This is the first IMG MGMT post I’ve actually found interesting. Google Street View photos have been making the rounds on the internet since they first started, and it usually is about awkward or strange or funny moments captured by the car. This is quite beautiful and I think a far more thoughtful take on something people take for granted now.

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clafleche August 13, 2009 at 5:16 pm

This is the first IMG MGMT post I’ve actually found interesting. Google Street View photos have been making the rounds on the internet since they first started, and it usually is about awkward or strange or funny moments captured by the car. This is quite beautiful and I think a far more thoughtful take on something people take for granted now.

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bs August 14, 2009 at 2:04 am

wow, that’s a nice collection of street views…very impressed

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bs August 13, 2009 at 9:04 pm

wow, that’s a nice collection of street views…very impressed

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greg.org August 14, 2009 at 3:34 am

re: linking to the images, I just tried Google searches for a couple of the image titles–that rainbow is right there. and so’s that Sopranos dude in Valencia with the chihuahua. And those bummed out dudes in the Loire.

Just Google it.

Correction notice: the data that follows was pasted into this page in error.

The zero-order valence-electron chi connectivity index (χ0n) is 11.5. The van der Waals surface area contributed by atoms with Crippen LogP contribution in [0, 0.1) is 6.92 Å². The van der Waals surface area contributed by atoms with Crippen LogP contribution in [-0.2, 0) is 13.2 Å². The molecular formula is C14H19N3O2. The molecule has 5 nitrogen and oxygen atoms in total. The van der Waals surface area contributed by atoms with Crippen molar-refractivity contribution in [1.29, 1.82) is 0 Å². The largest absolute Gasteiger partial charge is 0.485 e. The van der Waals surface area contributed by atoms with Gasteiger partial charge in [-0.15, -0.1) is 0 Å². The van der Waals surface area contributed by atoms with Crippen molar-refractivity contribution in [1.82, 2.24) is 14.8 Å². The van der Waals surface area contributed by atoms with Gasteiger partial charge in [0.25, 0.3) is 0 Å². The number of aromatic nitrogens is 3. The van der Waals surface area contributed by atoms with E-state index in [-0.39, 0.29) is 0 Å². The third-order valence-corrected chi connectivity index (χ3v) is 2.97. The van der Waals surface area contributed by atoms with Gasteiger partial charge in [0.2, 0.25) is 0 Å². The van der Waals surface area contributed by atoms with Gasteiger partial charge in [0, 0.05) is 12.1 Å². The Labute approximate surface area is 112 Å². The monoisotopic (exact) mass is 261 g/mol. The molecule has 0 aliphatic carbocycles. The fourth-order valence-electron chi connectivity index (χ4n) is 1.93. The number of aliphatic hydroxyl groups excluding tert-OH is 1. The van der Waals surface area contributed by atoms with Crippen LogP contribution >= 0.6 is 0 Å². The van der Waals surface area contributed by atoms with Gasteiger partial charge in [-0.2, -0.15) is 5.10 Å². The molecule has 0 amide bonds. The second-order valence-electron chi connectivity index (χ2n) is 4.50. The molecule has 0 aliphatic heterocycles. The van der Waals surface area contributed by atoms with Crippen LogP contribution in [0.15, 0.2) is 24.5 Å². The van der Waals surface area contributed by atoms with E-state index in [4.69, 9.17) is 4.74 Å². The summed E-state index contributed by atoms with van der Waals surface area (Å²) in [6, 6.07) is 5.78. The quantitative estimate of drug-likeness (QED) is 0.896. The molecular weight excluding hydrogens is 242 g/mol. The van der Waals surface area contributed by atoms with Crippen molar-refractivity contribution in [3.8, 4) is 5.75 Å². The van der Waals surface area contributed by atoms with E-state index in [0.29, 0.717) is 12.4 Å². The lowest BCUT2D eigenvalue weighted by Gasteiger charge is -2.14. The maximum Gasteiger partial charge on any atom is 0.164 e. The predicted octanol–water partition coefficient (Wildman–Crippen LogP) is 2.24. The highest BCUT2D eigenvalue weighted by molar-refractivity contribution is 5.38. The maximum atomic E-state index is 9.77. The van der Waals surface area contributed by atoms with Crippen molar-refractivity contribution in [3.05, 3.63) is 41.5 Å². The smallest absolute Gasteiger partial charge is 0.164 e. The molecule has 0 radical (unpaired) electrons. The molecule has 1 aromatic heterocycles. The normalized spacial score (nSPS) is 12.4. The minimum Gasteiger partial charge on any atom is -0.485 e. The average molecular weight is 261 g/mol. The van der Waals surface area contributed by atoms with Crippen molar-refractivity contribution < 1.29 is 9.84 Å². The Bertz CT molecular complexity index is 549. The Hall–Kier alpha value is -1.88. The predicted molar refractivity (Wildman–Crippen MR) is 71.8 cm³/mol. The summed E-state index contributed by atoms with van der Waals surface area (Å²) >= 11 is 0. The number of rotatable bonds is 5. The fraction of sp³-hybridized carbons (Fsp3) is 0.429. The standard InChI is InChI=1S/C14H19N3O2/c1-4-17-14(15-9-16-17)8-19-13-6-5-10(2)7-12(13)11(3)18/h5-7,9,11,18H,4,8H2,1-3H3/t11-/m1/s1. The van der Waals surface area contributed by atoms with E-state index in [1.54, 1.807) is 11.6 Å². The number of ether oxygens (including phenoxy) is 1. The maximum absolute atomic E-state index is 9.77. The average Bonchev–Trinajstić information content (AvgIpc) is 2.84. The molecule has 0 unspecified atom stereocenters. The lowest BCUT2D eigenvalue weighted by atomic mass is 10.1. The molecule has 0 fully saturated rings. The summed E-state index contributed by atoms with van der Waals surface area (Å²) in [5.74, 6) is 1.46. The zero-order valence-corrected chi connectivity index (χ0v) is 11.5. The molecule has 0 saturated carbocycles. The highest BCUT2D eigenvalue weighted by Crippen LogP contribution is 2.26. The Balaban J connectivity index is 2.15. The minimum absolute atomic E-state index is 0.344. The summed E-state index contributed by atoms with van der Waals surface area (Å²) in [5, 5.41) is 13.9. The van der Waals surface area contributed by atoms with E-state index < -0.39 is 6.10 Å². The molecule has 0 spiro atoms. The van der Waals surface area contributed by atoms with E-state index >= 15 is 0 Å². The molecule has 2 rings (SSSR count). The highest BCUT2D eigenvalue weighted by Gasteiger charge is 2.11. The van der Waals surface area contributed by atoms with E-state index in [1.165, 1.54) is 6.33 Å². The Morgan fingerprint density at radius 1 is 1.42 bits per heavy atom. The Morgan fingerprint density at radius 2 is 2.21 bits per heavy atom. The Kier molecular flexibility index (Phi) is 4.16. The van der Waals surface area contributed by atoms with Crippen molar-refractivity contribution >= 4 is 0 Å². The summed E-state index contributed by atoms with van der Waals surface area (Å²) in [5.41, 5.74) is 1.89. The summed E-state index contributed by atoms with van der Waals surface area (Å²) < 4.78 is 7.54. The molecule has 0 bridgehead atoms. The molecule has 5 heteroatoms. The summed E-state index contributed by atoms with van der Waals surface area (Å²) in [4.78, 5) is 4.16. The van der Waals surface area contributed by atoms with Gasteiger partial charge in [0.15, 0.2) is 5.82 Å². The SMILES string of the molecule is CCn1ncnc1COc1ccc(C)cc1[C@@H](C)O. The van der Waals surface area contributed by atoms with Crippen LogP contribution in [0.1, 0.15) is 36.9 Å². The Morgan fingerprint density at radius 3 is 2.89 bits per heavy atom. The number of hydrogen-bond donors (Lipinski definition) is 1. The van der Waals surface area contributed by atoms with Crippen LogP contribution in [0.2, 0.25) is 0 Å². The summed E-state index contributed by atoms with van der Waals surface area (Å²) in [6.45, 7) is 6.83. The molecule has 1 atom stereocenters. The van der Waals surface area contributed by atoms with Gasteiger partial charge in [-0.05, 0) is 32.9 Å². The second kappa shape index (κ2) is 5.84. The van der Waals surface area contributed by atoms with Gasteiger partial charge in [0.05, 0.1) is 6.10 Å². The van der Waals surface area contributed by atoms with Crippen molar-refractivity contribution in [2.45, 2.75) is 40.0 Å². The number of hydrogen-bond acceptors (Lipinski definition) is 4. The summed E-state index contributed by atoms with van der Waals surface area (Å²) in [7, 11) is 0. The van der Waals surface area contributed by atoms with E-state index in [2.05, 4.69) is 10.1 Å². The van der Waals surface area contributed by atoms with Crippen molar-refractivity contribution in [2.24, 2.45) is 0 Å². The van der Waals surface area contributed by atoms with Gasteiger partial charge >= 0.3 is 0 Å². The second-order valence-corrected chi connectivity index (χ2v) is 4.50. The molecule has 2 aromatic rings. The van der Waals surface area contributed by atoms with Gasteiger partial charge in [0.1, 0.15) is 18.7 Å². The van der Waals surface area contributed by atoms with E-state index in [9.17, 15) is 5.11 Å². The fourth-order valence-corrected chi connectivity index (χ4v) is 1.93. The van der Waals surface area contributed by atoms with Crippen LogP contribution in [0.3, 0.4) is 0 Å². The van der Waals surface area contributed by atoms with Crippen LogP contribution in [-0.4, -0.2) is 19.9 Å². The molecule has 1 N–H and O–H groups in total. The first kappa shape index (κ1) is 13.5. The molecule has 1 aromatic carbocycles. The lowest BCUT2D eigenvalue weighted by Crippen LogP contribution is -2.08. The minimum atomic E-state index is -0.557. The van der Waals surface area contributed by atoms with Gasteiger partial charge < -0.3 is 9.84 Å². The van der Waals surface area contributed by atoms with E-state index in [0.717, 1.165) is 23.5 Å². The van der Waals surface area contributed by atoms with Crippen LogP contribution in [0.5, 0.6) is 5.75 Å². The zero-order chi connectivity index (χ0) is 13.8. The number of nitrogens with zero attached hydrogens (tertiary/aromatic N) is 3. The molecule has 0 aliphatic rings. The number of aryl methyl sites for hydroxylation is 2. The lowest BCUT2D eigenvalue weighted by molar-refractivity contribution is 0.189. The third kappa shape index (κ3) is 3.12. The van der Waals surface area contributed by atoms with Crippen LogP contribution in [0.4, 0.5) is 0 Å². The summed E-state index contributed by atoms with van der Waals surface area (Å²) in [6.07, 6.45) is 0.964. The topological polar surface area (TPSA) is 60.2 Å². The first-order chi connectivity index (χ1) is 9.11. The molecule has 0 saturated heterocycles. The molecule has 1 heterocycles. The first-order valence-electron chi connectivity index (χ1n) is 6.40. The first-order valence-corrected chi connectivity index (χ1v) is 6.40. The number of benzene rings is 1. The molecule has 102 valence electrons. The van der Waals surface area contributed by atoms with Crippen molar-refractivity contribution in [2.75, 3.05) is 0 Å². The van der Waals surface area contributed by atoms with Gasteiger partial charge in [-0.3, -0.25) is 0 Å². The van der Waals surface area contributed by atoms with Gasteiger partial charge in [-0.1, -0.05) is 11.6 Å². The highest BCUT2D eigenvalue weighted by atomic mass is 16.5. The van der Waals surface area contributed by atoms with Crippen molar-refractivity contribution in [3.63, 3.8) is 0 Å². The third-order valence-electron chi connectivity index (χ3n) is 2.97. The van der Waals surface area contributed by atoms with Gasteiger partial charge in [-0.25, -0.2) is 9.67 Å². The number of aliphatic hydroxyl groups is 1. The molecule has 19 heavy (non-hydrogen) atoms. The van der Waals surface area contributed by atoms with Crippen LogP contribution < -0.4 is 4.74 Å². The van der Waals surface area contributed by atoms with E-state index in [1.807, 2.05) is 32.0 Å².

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greg.org August 14, 2009 at 3:34 am

re: linking to the images, I just tried Google searches for a couple of the image titles–that rainbow is right there. and so’s that Sopranos dude in Valencia with the chihuahua. And those bummed out dudes in the Loire.

Just Google it.

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greg.org August 13, 2009 at 10:34 pm

re: linking to the images, I just tried Google searches for a couple of the image titles–that rainbow is right there. and so’s that Sopranos dude in Valencia with the chihuahua. And those bummed out dudes in the Loire.

Just Google it.

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cam August 14, 2009 at 3:38 am

amazing essay. thanks. times 1000.

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cam August 14, 2009 at 3:38 am

amazing essay. thanks. times 1000.

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cam August 13, 2009 at 10:38 pm

amazing essay. thanks. times 1000.

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Mike August 14, 2009 at 4:00 am

I love this photo essay, though I can’t help but cringe at your use of the word “prostitute” to describe two dark-skinned women. How do we know they are prostitutes? Are there assumptions being made about their skin color and the clothing they are wearing?

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Rhys May 19, 2011 at 8:46 am

Get over yourself Mike.  How could anyone with an ounce of street savvy not conclude that these ladies were prostitutes?   Their race had nothing to do with it. what exactly is your problem?  Why do you, and people like you, constantly seek to reinforce racist agendas by creating these “phantom” issues?

Congratulations to the Artist BTW, what an amazing collection – a professional photographer once told me that every photo I take should tell a story, this collection is the best example of this mantra but somehow the “automated” nature of the photography gives this an interesting twist.

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Mike August 13, 2009 at 11:00 pm